Building an editorial calendar for your blog is an essential component to your content marketing efforts.
It gives you a framework for your content and helps you stay on track with your schedule.
However, the problem is that there hasn’t been a good solution for building and managing this process.
For years, I’ve been looking for the perfect editorial calendar tool to use for the Blue Kite Blog and for our clients.
But, nothing really cut the mustard. None of the options were simple to use, yet robust enough for our needs.
Everything was too clunky. With
spreadsheets, it was unwieldy to change dates or the order of posts. Move one thing and you have to move everything else manually.
Third-party tools didn’t “talk” to our website. So, you were essentially duplicating processes, making you go back and forth to look at the editorial plan and then building it in the website. It was a big unwieldy.
Editorial calendar plugins have been the best solution because it has been easy to move content around, but that’s really all it did. It didn’t give the ability to manage workflows and collaborate with our team.
Then, I found CoSchedule. And, I’m in love!
It is JUST what I envisioned a robust editorial calendar solution should be. Here’s a quick overview of what CoSchedule does.
Why I love CoSchedule
Why do I love CoSchedule so much? Here are a few of the reasons:
1. Use it right within WordPress.
The beauty of CoSchedule is that it was built to work with WordPress. Because that’s what we use for our site and most of our client sites, it’s perfect for us.
You can also use the web app, but we love that we can log into WordPress and see everything we’ve got scheduled right there.
2. Schedule social media messages.
Most editorial calendar plugins or tools just allow you to plan the blog content. But, CoSchedule gives you the power to schedule your social media posts too.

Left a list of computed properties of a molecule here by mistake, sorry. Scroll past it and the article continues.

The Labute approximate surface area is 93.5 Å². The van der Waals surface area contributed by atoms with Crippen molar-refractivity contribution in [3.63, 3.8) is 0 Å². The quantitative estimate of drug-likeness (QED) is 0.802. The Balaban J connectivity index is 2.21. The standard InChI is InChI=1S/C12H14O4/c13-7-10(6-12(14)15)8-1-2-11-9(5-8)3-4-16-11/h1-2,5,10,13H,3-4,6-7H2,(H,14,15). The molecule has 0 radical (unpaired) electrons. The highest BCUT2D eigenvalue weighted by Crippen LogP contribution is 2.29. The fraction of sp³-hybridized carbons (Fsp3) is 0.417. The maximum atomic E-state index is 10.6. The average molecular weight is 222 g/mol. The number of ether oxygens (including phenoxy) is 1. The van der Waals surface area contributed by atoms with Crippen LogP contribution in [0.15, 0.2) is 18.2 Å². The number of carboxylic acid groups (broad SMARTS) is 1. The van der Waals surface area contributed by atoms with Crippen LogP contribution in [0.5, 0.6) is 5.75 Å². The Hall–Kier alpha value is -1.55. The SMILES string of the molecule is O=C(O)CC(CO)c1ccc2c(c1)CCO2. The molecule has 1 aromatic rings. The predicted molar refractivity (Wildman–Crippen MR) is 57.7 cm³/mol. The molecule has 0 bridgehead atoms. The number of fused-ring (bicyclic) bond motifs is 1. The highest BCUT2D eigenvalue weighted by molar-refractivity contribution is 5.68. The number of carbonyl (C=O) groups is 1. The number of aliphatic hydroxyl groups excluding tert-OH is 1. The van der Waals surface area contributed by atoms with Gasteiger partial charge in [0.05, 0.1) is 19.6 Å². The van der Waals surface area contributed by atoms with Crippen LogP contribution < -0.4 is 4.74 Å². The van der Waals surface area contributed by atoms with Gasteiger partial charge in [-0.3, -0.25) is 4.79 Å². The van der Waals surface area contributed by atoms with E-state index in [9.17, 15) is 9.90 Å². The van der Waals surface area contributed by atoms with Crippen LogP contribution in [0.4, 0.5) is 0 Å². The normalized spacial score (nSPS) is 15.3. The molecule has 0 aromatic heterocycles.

Just connect it with your various social networks and you can schedule content at specific times — the day it publishes or even a week or month later. And, if you don’t want to designate exact times to promote your content, you can send it to Buffer and it will be added to your queue.
The great thing about this is that you don’t have to wait for your post to be published to promote your blog content. You can plan it all ahead of time, which saves a ton of time and streamlines the process. Not to mention, you can see everything in one place, which is super handy.
Drag and drop calendar.
The problem with Excel files is that moving the date for a blog post messes up your whole calendar.
With CoSchedule, if you want to change the date of a post, you simply drag and drop it on the calendar. And, all of those social media messages you’ve scheduled to go with it? They move right with the post. It’s so darn simple.
And, when you have new blog post ideas that aren’t on the schedule yet, those are just saved as drafts that you can easily drag onto the calendar when you’re ready.
CoSchedule makes it simple to collaborate with your team. You can assign posts to your team members and even set up tasks with deadlines for each post (i.e. write, edit, add images, approve, etc.)
There’s even a comment section on the dashboard so you can ask questions and communicate with your team about each post.
You can even attach files in your comments, which can be really handy for sharing images to go along with the post or including the document where the post was written.
5. Basic social media tracking.
Once you’ve published your post, CoSchedule brings in the number of times your post has been shared across various social media networks. Although this isn’t the end-all-be-all, it gives you a great snapshot of how well each post has performed overall.
Give CoSchedule a Try
This might sound like an advertisement, but it’s not. We just love CoSchedule that much. Just ask Danielle. We’ve become CoSchedule groupies!
The tool is just THAT good and we wanted to make sure you knew about it.
The pricing is $10 / month per blog, which is a steal given the amount of time it saves you.
Click here to give it a try. You get the first 14 days for free.
Have you tried CoSchedule? What tools do you use for your editorial calendar?